After this step

Irish bishops welcome the Letter of Benedict XVI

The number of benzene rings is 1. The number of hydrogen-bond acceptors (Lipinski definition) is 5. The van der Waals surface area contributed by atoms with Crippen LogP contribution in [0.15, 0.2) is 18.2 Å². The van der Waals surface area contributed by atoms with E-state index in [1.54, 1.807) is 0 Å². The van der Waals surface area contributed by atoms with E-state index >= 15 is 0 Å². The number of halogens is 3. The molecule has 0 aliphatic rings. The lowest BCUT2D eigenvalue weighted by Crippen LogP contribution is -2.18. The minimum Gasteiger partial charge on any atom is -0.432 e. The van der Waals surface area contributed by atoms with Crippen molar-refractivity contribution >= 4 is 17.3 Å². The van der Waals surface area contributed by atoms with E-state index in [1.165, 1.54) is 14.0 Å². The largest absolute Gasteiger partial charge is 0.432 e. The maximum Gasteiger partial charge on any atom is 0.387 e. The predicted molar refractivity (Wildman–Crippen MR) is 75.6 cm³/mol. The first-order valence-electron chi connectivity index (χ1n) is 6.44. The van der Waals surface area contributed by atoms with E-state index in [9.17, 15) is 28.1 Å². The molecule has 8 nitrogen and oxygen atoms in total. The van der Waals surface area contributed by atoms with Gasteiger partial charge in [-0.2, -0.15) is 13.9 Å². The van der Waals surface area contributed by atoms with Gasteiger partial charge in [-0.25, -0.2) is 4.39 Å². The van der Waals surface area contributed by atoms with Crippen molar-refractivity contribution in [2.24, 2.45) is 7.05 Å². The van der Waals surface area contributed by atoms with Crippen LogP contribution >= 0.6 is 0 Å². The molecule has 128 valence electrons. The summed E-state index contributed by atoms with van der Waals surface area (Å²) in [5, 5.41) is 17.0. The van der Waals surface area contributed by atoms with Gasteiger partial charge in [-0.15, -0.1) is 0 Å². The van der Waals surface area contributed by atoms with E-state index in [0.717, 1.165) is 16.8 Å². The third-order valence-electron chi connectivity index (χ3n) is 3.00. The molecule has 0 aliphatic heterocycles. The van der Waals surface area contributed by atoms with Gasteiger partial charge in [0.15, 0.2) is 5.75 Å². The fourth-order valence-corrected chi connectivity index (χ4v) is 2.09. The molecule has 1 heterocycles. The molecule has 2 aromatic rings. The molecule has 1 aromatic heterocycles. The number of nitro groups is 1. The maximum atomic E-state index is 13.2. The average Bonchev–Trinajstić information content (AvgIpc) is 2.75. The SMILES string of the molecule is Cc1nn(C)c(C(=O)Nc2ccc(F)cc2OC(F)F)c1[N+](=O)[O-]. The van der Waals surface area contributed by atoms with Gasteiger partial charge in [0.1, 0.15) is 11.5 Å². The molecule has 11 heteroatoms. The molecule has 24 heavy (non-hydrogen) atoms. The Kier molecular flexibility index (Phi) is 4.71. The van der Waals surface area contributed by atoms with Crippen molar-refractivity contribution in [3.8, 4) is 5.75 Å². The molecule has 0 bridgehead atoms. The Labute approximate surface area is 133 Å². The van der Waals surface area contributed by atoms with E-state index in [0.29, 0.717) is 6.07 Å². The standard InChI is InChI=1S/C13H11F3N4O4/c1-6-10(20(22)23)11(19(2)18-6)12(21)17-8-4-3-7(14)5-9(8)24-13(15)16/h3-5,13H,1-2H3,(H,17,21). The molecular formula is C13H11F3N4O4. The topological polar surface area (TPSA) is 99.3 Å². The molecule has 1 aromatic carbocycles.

It is a historical date, an important step in the renewal of the Church of Ireland. With these words Irish Bishops welcomed the Pastoral Letter of Pope Benedict XVI to the Catholics of Ireland presenting it to the faithful and to the media. The Letter in English and Italian, simultaneously released in Rome and Dublin past March 20, was read at all Sunday Masses across Ireland, which is under shock for the revelations that have been upsetting the Church over the past year. Groups representing abuse survivors have had mixed reactions to the Letter. The Irish Survivors of Child Abuse thanked the Pope for the “unprecedented apology”. Accordingly, the Letter “represents a highly emotional and long overdue apology from the Pope. It is a first step to heal the wounds of those who lost faith in the Church.” However, “One in Four” claimed that the letter “falls far short”.Dismayed and concerned. “I am deeply grateful to the Holy Father for his profound kindness and concern”, said Cardinal Sean Brady, Archbishop of Armagh and Primate of the Church of Ireland. It is evident from the Pastoral Letter that Pope Benedict is deeply dismayed by what he refers to as ‘sinful and criminal acts and the way the Church authorities in Ireland dealt with them.’ “Pope Benedict acknowledges that when many survivors were courageous enough to speak of what happened to them, no one would listen. He says it is understandable if they find it hard to forgive or be reconciled with the Church. But he also hopes that they will find reconciliation, deep inner healing and peace, by knowing how close Christ is to them in their pain, who was himself a victim of injustice and sin. In the name of the Church, Pope Benedict openly expresses the shame and remorse that we all feel about the abuse that has occurred. He expresses his readiness to meet victims of sexual abuse in the future, as he has done in the past”. “The Holy Father”, His Eminence continues, “calls on us to face the future with courage and determination. No one imagines that the present painful situation will be resolved quickly. Yet with perseverance, prayer and working together in unity, the Holy Father says we can be confident that the Church in Ireland will experience a season of rebirth and spiritual renewal”.Tragic failings. The Archbishop of Dublin, Msgr. Diarmuid Martin welcomes the Letter “not as a final word but as a further step in the process of renewal and healing in the Catholic Church in Ireland”. “I welcome the Pope’s expression of apology and his recognition of the suffering and betrayal experienced by survivors. The Pope recognizes the failures of Church authorities in how they dealt with sinful and criminal acts”, the archbishop wrote in a statement. In the homily delivered in Dublin’s cathedral past Sunday Msgr. Martin said the letter “deals with a painful chapter in the life of the Irish Church. It deals with a dramatically painful chapter in the lives of the many who were abused. The Pastoral Letter is not a commentary or guidelines about the management of sexual abuse. It is a much broader reflection of the Pope on the failings of the Church in Ireland and the future of the Church in Ireland. That means that it is a Letter for you and for me; it is a letter for each one of us. With Pope Benedict I appeal to each of you to read the Letter and reflect on it. The Church tragically failed many of its children: it failed through abuse; it failed through not preventing abuse; it failed through covering up abuse”. Accusations. Decades of abuse – not only sexual – on minors with church dignitaries turning a blind eye: it’s the scandal of pedophile priests within the Church of Ireland. The Ryan and Murphy Reports (named after the presidents of the two public inquiry commissions) – first released in 2009 – uncovered the extent of the scandal. The Ryan report brings evidence of 2500 children victims of violence and abuse in schools, seminaries and Catholic parishes from 1930 until the end of the 1970s, while the Murphy report focused on the diocese of Dublin in the period 1975 – 2004. The Murphy reports charges four ex-archbishops of Dublin, along with their auxiliaries and assistant priests, with having covered up cases of abuse. One of them, still living, Cardinal Desmond Connell, is retired. His post is currently held by Msgr. Diarmuid Martin. A number of ex auxiliaries, allegedly involved in the ‘code of silence’, in the meantime were elevated to the episcopacy: Msgr. Donald Murray, bishop of Limerick, Jim Moriarty, bishop of Kildare, and two current auxiliaries in the diocese of Dublin Msgr. Raymond Field and Msgr. Eamonn Walsh. All four presented their resignations ensuing strong public pressures. But until now only those of Msgr. Murray have been accepted.

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